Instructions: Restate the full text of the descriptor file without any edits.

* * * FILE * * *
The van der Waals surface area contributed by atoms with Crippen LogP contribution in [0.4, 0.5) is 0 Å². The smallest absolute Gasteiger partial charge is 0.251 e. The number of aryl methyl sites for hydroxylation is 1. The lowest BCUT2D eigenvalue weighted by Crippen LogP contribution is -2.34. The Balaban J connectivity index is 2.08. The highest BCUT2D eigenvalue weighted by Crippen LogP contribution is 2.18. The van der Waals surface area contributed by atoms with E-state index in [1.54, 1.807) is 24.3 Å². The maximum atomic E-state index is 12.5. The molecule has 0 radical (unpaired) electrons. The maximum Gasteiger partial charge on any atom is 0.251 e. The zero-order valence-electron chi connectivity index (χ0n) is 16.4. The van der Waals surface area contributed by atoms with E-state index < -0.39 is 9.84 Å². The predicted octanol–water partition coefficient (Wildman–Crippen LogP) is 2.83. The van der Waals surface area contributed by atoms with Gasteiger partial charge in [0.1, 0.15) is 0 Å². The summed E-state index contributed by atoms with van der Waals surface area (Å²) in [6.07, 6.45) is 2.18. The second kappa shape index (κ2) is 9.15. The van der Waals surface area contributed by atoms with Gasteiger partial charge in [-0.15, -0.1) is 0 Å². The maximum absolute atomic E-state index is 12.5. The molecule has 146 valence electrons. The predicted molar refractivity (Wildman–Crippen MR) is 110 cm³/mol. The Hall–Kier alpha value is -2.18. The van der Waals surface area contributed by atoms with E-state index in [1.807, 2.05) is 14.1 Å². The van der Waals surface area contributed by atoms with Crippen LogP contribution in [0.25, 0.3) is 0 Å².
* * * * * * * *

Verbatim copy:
The van der Waals surface area contributed by atoms with Crippen LogP contribution in [0.4, 0.5) is 0 Å². The smallest absolute Gasteiger partial charge is 0.251 e. The number of aryl methyl sites for hydroxylation is 1. The lowest BCUT2D eigenvalue weighted by Crippen LogP contribution is -2.34. The Balaban J connectivity index is 2.08. The highest BCUT2D eigenvalue weighted by Crippen LogP contribution is 2.18. The van der Waals surface area contributed by atoms with E-state index in [1.54, 1.807) is 24.3 Å². The maximum atomic E-state index is 12.5. The molecule has 0 radical (unpaired) electrons. The maximum Gasteiger partial charge on any atom is 0.251 e. The zero-order valence-electron chi connectivity index (χ0n) is 16.4. The van der Waals surface area contributed by atoms with E-state index < -0.39 is 9.84 Å². The predicted octanol–water partition coefficient (Wildman–Crippen LogP) is 2.83. The van der Waals surface area contributed by atoms with Gasteiger partial charge in [0.1, 0.15) is 0 Å². The summed E-state index contributed by atoms with van der Waals surface area (Å²) in [6.07, 6.45) is 2.18. The second kappa shape index (κ2) is 9.15. The van der Waals surface area contributed by atoms with Gasteiger partial charge in [-0.15, -0.1) is 0 Å². The maximum absolute atomic E-state index is 12.5. The molecule has 146 valence electrons. The predicted molar refractivity (Wildman–Crippen MR) is 110 cm³/mol. The Hall–Kier alpha value is -2.18. The van der Waals surface area contributed by atoms with E-state index in [1.807, 2.05) is 14.1 Å². The van der Waals surface area contributed by atoms with Crippen LogP contribution in [0.25, 0.3) is 0 Å².